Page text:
Saturday, 30 March 2013

The Cross Has Said It All

In a world that likes to exalt man and speak of his advances and goodness, the cross doesn’t make sense.
In a world that likes to say we are all victims but no one’s guilty, the cross is a foreign and alien concept.
For many it belongs to a bygone era when humanity didn’t understand itself and needed the idea of a God and religion to help it on it’s way, but today we supposedly know better, we’ve advanced beyond these things.
Not only are there those in the world who struggle to understand the message of the cross,  there are those in the church too.
The idea of penal substitution (that Christ was crucified for our sins, in our place, bearing ourpunishment) is sadly falling out of favour. At one time it would have been liberals, but now some evangelicals are raising their doubts more it would seem from an emotional point of view than a scriptural one.
It troubles our personal sensitivities that someone should have to die for us, and in such an awful way, and as a result it’s becoming increasingly popular to speak in terms of ‘identification with our suffering and pain,’ a ‘moral influence upon us,’ or/and a ‘victory over sin and satan’ – a death you’ll note that has no reference to God.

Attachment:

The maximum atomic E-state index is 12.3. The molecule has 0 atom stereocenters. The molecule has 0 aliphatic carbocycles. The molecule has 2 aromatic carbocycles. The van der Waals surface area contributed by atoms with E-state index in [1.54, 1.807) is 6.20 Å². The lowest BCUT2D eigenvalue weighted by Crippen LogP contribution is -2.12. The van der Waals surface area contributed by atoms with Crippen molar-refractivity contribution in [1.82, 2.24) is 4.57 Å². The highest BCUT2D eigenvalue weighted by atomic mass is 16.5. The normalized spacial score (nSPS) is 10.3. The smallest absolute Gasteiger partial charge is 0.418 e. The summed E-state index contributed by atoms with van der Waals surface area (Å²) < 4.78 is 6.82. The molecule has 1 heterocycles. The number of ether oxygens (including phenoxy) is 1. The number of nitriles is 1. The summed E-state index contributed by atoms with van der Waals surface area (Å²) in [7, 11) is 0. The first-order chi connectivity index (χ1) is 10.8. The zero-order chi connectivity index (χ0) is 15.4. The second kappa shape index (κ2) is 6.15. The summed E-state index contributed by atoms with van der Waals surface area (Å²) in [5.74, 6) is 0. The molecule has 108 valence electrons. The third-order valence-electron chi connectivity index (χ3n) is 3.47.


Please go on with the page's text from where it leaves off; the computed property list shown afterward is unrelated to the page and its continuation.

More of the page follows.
The pride of man likes the idea that he’s pretty good and can pull himself up by his own efforts, that he can improve on his situation, each of which the aforementioned offer. But the Bible just wont have it – all have sinned and fallen short of the glory of God and totally unable to save himself or herself.
Memory Loss
The problem is we have memory loss. We have forgotten how grievous our sin is, we have forgotten how far we have fallen and it’s consequences and power in and over our lives, and how it separates us from God. Sin has caused a huge rupture in humanities relationship to God and completely messed up his own psyche, and it’s evidence is seen all over the place no matter the amount of education or social welfare etc..
An identification with our suffering and pain though comforting is insufficient, a moral influence is good but completely inadequate to get me, you, out of this mess, and a victory over sin and satan is great but how will that moment in history help me if that is all that there is to it? I need a cross that speaks a bigger and stronger word than that, a cross that radically goes to the root of the problem and gets me out of it.
The Cross Speaks